There is perhaps no greater symbol of the devastating effects of anti-abortion harassment than Dr. George Tiller, the Kansas-area abortion doctor who was gunned down in 2009. His clinic has been closed ever since his murder — and now that a women’s health group has purchased the building with the intent of re-opening it to the public, they have struggled every step of the way.
Even though the landmark Roe v. Wade decision has guaranteed legal abortion services for the past four decades, increasing levels of anti-abortion harassment have continued to plague the health clinics that serve women across the country. And Wichita — which hasn’t had another abortion clinic since Dr. Tiller’s closed, forcing women in the area to travel at least 150 miles to the nearest clinic — is no exception, as the anti-choice community does everything in its power to prevent Dr. Tiller’s legacy from living on:
Anti-abortion groups are trying to block or delay the reopening of the clinic through a rezoning petition and complaints to the city that permits haven’t been issued as required for the clinic’s indoor remodeling.
“Once they get the permits we’ll be off to the next thing — we will try to persuade contractors not to work there,” said Cheryl Sullenger of the Wichita chapter of Operation Rescue.
The attempted roadblocks cast in front of the clinic before it even opens are not discouraging leaders of the organization that bought the building, where abortions, family planning and other gynecological care would be offered.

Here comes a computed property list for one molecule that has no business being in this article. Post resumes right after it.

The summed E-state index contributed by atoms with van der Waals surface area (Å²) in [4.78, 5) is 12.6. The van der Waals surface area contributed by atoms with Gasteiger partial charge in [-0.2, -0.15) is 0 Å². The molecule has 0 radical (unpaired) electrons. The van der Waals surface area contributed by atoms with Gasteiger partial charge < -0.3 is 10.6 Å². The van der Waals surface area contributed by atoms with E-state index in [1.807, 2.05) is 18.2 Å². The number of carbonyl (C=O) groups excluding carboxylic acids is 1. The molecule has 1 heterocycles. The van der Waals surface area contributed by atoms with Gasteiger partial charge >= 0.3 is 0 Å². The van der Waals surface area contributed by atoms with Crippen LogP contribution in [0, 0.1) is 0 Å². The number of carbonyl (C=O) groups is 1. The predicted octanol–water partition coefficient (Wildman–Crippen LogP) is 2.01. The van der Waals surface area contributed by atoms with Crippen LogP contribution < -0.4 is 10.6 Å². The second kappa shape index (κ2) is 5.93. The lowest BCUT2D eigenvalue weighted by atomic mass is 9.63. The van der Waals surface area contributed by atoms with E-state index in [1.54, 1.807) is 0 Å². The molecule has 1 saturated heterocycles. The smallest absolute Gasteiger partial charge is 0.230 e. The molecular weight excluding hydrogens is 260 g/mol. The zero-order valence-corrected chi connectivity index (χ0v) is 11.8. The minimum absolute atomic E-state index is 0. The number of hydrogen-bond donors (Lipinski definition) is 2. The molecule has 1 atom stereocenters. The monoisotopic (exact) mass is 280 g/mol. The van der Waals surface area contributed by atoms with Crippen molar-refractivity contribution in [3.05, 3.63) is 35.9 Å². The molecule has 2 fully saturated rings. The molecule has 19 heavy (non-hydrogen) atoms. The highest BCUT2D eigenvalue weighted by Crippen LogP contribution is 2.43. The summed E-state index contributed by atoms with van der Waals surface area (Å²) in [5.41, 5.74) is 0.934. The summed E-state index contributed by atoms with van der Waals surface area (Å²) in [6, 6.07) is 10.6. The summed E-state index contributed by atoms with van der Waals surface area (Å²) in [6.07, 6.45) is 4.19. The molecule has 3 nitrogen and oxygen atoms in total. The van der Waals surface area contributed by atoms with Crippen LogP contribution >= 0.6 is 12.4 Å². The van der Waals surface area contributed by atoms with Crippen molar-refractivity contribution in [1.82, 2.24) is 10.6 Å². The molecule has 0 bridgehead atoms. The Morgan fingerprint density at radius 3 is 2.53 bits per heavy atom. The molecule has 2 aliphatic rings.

“We will continue to move forward to see that women have their rights,” said Julie Burkhart, who worked with Tiller’s clinic for eight years on political and legislative issues. “It’s incredibly important because women in this region need access to good medical care.”
Burkhart, who describes her quest to re-open the clinic as “absolutely one of the most difficult things I have had to do in my life,” is gearing up for a long fight. The site of the clinic and her own home have both been picketed, and anti-abortion brochures have referred to her as a “killer.”
Wichita residents on both sides of the debate agree that Dr. Tiller’s prominent history has made the fight over the new clinic especially contentious. The fact that Kansas is particularly hostile to abortion rights may also be a factor. Research has linked anti-abortion legislation to violent anti-abortion harassment, pointing out that anti-choice legislators may indirectly sanction protests that target abortion providers by allowing attacks on reproductive freedom to become law.